News & Notes
Body Positive Head Named NYAC Chair
The Institute of Medicine has recently recommended that voluntary HIV testing, coupled with post-test counseling, access to treatment, and improvement in the doctor-patient dialogue, become part of routine prenatal care.
Under the IOM plan, HIV tests would join those for hepatitis B, sphyilis, and tuberculosis as part of the standardized prenatal series, enabling HIV-positive pregnant women to begin treatment, such as AZT, to reduce the risk of perinatal infection. The IOM also recommended that current counseling requirements, cited as a major factor in scaring women away from testing, be scaled back, and urged employers to insist that the tests be covered by insurance.
David Zingale of AIDS Action, while basically endorsing the plan, pointed out that it requires that a pregnant woman be tested automatically unless she opts out in writing, and expressed concern that some physicians may fail to mention this option. "Universal voluntary testing must be implemented thoughtfully and with the intent of protecting the health of pregnant women, not tricking them into HIV tests," he said.
On World AIDS Day, December 1, 1998, President Clinton announced a new effort to help children orphaned by AIDS around the world. The initiative would provide $10 million for emergency international relief aid, more funding for vaccine research, and a special mission to Africa by AIDS Czar Sandy Thurman to investigate the need for additional relief efforts.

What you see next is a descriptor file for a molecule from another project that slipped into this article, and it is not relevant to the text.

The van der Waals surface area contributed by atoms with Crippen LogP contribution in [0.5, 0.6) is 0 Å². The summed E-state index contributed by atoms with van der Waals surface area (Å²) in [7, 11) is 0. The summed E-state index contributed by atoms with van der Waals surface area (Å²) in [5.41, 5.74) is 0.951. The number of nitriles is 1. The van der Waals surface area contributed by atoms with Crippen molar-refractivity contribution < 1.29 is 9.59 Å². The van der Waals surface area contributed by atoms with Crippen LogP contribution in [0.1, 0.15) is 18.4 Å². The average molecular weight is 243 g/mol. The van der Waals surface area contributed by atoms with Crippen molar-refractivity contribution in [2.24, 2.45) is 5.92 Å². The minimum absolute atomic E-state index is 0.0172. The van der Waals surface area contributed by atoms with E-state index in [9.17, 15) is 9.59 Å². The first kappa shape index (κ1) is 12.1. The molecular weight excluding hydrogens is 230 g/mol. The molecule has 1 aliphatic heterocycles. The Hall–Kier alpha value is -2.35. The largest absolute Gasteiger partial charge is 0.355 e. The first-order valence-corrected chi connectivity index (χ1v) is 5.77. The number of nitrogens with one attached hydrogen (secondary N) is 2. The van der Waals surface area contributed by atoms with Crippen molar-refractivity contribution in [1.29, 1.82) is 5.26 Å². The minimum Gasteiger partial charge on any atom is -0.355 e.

As 1998 drew to a close, members of the Treatment Action Group met to discuss the state of the AIDS epidemic and identify some of the key issues facing AIDS activists in 1999.
TAG Executive Director Odell Mays II warned that, "We have new weapons with which to fight AIDS, but we are only just beginning to fight the disease. We still have an enormous amount of work to do. Ninety percent of HIV-infected people worldwide have no access to these drugs. Worldwide, the HIV epidemic continues to grow. Even for people who can afford treatment, effective regimens are difficult to take and can have important side effects."
TAG also discussed priorities for AIDS activists in the coming year, including simpler treatment regimens, effective salvage regimens, and improving AIDS research programs.
Scott Cotenoff, Executive Director of Body Positive, Inc., has been selected as the new Chair of the Board of Directors of the New York AIDS Coalition, a statewide organization of community-based service providers united in the fight against AIDS. Cotenoff takes office in January 1999 for a term of one year.
This article was provided by Body Positive. It is a part of the publication Body Positive.